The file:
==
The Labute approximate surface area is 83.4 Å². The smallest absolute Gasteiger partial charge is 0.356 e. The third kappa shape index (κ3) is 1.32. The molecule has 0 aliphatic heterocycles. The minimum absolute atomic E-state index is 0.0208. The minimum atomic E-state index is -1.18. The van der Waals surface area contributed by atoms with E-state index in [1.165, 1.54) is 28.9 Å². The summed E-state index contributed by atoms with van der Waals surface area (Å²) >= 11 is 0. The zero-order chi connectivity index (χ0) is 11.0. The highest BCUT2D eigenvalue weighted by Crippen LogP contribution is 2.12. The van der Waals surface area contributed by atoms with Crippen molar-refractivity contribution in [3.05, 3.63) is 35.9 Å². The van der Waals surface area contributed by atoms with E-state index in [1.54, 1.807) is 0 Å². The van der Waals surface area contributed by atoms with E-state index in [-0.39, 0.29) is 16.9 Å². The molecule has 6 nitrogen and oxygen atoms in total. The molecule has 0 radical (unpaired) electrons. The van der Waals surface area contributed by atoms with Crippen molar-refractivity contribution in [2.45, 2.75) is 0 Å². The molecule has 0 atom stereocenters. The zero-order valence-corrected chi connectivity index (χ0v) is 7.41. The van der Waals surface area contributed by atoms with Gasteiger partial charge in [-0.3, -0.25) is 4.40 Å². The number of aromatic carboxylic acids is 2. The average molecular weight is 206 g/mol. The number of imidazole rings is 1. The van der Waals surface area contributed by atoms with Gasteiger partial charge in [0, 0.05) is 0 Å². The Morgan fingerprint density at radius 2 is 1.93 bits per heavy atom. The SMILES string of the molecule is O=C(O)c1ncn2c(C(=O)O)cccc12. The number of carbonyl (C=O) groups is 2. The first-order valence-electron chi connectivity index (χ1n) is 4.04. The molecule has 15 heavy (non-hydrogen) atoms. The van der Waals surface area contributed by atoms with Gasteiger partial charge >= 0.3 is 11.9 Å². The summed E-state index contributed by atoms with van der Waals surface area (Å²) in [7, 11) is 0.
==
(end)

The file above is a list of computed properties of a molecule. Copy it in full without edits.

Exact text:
The Labute approximate surface area is 83.4 Å². The smallest absolute Gasteiger partial charge is 0.356 e. The third kappa shape index (κ3) is 1.32. The molecule has 0 aliphatic heterocycles. The minimum absolute atomic E-state index is 0.0208. The minimum atomic E-state index is -1.18. The van der Waals surface area contributed by atoms with E-state index in [1.165, 1.54) is 28.9 Å². The summed E-state index contributed by atoms with van der Waals surface area (Å²) >= 11 is 0. The zero-order chi connectivity index (χ0) is 11.0. The highest BCUT2D eigenvalue weighted by Crippen LogP contribution is 2.12. The van der Waals surface area contributed by atoms with Crippen molar-refractivity contribution in [3.05, 3.63) is 35.9 Å². The van der Waals surface area contributed by atoms with E-state index in [1.54, 1.807) is 0 Å². The van der Waals surface area contributed by atoms with E-state index in [-0.39, 0.29) is 16.9 Å². The molecule has 6 nitrogen and oxygen atoms in total. The molecule has 0 radical (unpaired) electrons. The van der Waals surface area contributed by atoms with Crippen molar-refractivity contribution in [2.45, 2.75) is 0 Å². The molecule has 0 atom stereocenters. The zero-order valence-corrected chi connectivity index (χ0v) is 7.41. The van der Waals surface area contributed by atoms with Gasteiger partial charge in [-0.3, -0.25) is 4.40 Å². The number of aromatic carboxylic acids is 2. The average molecular weight is 206 g/mol. The number of imidazole rings is 1. The van der Waals surface area contributed by atoms with Gasteiger partial charge in [0, 0.05) is 0 Å². The Morgan fingerprint density at radius 2 is 1.93 bits per heavy atom. The SMILES string of the molecule is O=C(O)c1ncn2c(C(=O)O)cccc12. The number of carbonyl (C=O) groups is 2. The first-order valence-electron chi connectivity index (χ1n) is 4.04. The molecule has 15 heavy (non-hydrogen) atoms. The van der Waals surface area contributed by atoms with Gasteiger partial charge >= 0.3 is 11.9 Å². The summed E-state index contributed by atoms with van der Waals surface area (Å²) in [7, 11) is 0.